French Language at ASU
American School of Ulaanbaatar offers Chinese and French languages to high school students. One of the graduation requirements includes the completion of 2 credit points from a foreign language besides Mongolian and English.
It has been proven that multilingual have better problem-solving skills as well as improved memory, concentration, and mental flexibility. Therefore, ASU constantly attempts to develop students' academic and interpersonal abilities to prepare them for globalization.
Benefits of learning the French language:
French is popular among students who are interested in the language and planning to pursue a degree in Canada, Belgium, France, or the other 23 countries whose native/second language is French.
For example, some Canadian universities require DELF (Diplôme d'Etudes en Langue Française) or DALF (Diplôme Approfondi de Langue Française) which are the only French as a foreign language diplomas issued by the French Ministry of Education. They are valid for life and are recognized worldwide. They allow you to officially validate your French learning. This standardized testing is required from some colleges and universities because Canada is a bilingual country, with English and French used concurrently in official documents, communication, and education.
The French program at ASU:
The French language is offered to high school students from grades 9-to 12. In middle school, students are able to choose French for beginners as a co-curricular activity (CCA) on Monday and Wednesday.
In high school, there is a total of 4 levels of French classes, students are able to choose the next level once they have successfully completed the level prior.
In French Level 1, there is a total of 5 units. Students master countries, nationalities, schools, and classrooms. Utilizing this foundation, students learn to formally and informally greet others as well as master writing their own biographical information. From units 2-3, grammar such as prepositions, verbs, and nouns are studied in-depth. At the end of unit 5, Level 1 French students are able to talk about holidays, locations, cities, directions, family members, and time and have completed a number of projects, and oral presentations in French.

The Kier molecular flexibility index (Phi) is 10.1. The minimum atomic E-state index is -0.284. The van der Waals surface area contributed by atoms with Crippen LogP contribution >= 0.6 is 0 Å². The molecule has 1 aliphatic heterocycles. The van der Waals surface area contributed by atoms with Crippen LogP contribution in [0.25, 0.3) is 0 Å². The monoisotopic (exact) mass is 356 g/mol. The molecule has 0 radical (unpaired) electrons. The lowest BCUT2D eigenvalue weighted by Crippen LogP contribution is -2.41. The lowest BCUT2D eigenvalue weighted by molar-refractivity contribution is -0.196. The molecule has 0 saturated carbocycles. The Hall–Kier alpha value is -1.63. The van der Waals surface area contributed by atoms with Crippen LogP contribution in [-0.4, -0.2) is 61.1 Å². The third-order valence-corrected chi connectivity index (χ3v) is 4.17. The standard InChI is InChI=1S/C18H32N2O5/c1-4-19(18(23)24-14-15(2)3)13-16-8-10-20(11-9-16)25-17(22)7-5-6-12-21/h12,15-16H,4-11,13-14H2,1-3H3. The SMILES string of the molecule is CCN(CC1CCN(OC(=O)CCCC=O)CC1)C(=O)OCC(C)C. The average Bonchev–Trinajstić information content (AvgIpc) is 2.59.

This level 1 class also gives in-depth information about French cities, holidays, cultures, and countries that speak French as a second language.
In French level 2, students learn to express emotions, needs, opinions, and ideas in this 4 unit course. At the end of the unit, students will be able to freely express weather, food, fashion, clothes, everyday purchases, restaurants, give food orders, and everything around the house and school. Grammar rules extend to learning pronouns, adjectives, past tenses, and extension into combining verbs with other prepositions.
Students also complete projects such as talking on the phone, physical description, their interests, and giving orders on the phone in combination with oral and poster-based presentations.
In French level 3, consisting of 5 units, students will be able to talk about emotional wellbeing, friendships, relationship, internship/job interview, and their basic etiquette. This level is heavy on grammar and vocabulary as well as using the right sentence structures. Students in this level also research French people, living in France, different types of lifestyles, comparing the quality of life in the cities of France and cultural differences between France and other countries.
Furthermore, French level 3 gives background information about the Erasmus program which is the new program combining all the EU's current schemes for education, training, youth, and sport, which was started in January 2014.
In French level 4, students are able to read media such as newspapers, digital news, listen to radio and television. In alignment with the DELF examination, ASU students are able to obtain a B1 score. French level 4 dives into the life changes, professions, wishes, inspirations, explaining about the environment, education for health and prevention. This level also considers oral, writing, and listening examinations in combination with a number of presentations and recorded voice projects.